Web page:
With the "silly season" and summer evenings I am often out late, late, late.
Anyway this weeks Hilda scene is one I have quickly put together.
‘I thought I’d find you here.’ Said Hilda
Kat leaned back on a step against the back wall of the kitchen. Her sleeves rolled up to her elbows, soaking up as much of the sun’s warmth as she could.
‘Isn’t the sun lovely?’
‘Shove over then.’
Hilda squeezed onto the step next to her friend, sliding her sleeves up a little to make the most of the sun. Nearly two years into her apprenticeship and three into her life as a servant she had found one of the things that made life bearable was to make the most of such moments.
With only an afternoon off a week one had to.
Kat made it bearable too, they shared most things including ideas. Hilda knew she was much quicker than Kat and didn’t talk as much. Unlike Kat she never got into trouble for talking too much at work, she chatted happily enough at their meal breaks and the like but only spoke as needed when working.
Mind you part of the reason for that was whoever was in charge of the kitchen, Mrs Garraway or Chef Glanville, neither liked excessive chatter. Both wanted to know that you would hear their instructions first time, and Chef had a vile temper that Hilda would never deliberately provoke.
That said being an apprentice cook was much preferable to being scullery maid. The hours were still long and hard, but not as punishing. Also, Hilda took real pleasure in those moments when Mrs Garraway or better still Chef was teaching her something new. The problem was anything new was soon routine. Learning quickly earned praise from either teacher, but doing the same thing day in day out was a sure fire way of driving Hilda to distraction. When she thought about it she guessed Mrs Garraway did not have much more to teach, she was a good cook who had a real way with food, but she could not in anyway match what Chef called his “repertoire”.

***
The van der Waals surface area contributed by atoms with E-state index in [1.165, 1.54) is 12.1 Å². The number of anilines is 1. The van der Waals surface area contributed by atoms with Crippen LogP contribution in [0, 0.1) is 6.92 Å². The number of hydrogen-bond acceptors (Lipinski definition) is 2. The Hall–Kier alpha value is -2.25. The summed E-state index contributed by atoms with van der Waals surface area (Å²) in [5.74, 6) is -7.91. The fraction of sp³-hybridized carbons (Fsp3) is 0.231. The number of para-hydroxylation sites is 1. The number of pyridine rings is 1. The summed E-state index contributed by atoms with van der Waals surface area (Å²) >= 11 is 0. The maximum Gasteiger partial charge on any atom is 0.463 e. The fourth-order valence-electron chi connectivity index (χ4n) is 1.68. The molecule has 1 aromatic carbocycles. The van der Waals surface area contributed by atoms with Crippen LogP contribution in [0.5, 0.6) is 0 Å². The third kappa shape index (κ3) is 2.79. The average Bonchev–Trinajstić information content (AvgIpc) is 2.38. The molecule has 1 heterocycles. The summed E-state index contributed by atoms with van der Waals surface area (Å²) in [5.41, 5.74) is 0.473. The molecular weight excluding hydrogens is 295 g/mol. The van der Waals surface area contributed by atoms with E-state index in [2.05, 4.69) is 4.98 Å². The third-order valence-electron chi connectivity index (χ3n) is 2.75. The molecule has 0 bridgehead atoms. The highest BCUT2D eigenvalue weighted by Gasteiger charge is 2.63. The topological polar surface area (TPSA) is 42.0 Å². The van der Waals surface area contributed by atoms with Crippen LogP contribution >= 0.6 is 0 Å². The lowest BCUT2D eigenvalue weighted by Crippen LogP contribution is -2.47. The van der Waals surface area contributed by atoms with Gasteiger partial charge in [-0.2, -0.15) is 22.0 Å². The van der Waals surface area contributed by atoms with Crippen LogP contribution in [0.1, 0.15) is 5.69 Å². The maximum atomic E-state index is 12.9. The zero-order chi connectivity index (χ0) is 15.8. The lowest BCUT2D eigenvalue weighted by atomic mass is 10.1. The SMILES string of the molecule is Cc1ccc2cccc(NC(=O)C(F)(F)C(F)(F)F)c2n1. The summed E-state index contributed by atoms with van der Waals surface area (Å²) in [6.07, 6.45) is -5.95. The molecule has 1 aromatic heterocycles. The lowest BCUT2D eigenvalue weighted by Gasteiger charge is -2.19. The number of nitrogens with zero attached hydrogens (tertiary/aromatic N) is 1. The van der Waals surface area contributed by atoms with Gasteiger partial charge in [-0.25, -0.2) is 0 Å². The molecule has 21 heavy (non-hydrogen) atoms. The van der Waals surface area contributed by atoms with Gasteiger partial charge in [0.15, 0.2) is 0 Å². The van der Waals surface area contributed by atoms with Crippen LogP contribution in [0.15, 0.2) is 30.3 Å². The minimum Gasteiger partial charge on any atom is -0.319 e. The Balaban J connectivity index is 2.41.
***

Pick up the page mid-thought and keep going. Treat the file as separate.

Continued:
Kat’s voice interrupted her thoughts, ‘Warren Mores has asked me to come dancing with him on Friday.’
‘Warren? Is that wise?’
‘What harm is there in it?’
‘He’s a footman, and you know we’re expected not to fraternize with the male staff.’
‘Goin’ to a dance isn’t a dismissable offense.’
‘Maybe not, but,’ Hilda sat upright looking down at her friend, ‘if he does anything silly, it’ll make workin’ here very difficult.’
‘It’s only a dance, and you must admit he looks very smart in his suit.’
‘Surely, if you go to the dance one of the lads from the village…’
‘I isn’t wantin’ a yokel like you might be happy with Hilda Attewell. It’s only a dance.’
‘What if he tries to kiss you? What then?’
‘I might just let him. You’s “Sweet sixteen and never been kissed” well I’m eighteen now and that is more than long enough to wait for a kiss.’
‘Kat, don’t go makin’ trouble for yourself.’
‘Give me some credit Duck! Now tell me, which of the footmen would you kiss if you had to kiss any of them?’
‘I don’t want to kiss any of them.’
‘If you had to.’
‘I don’t know, Leonard I s’pose.’
‘Leonard? Both, Trent and Warren are both much better lookin’ than Leonard.’
‘Yes, but Leonard’s nicer. He’s more thoughtful too.’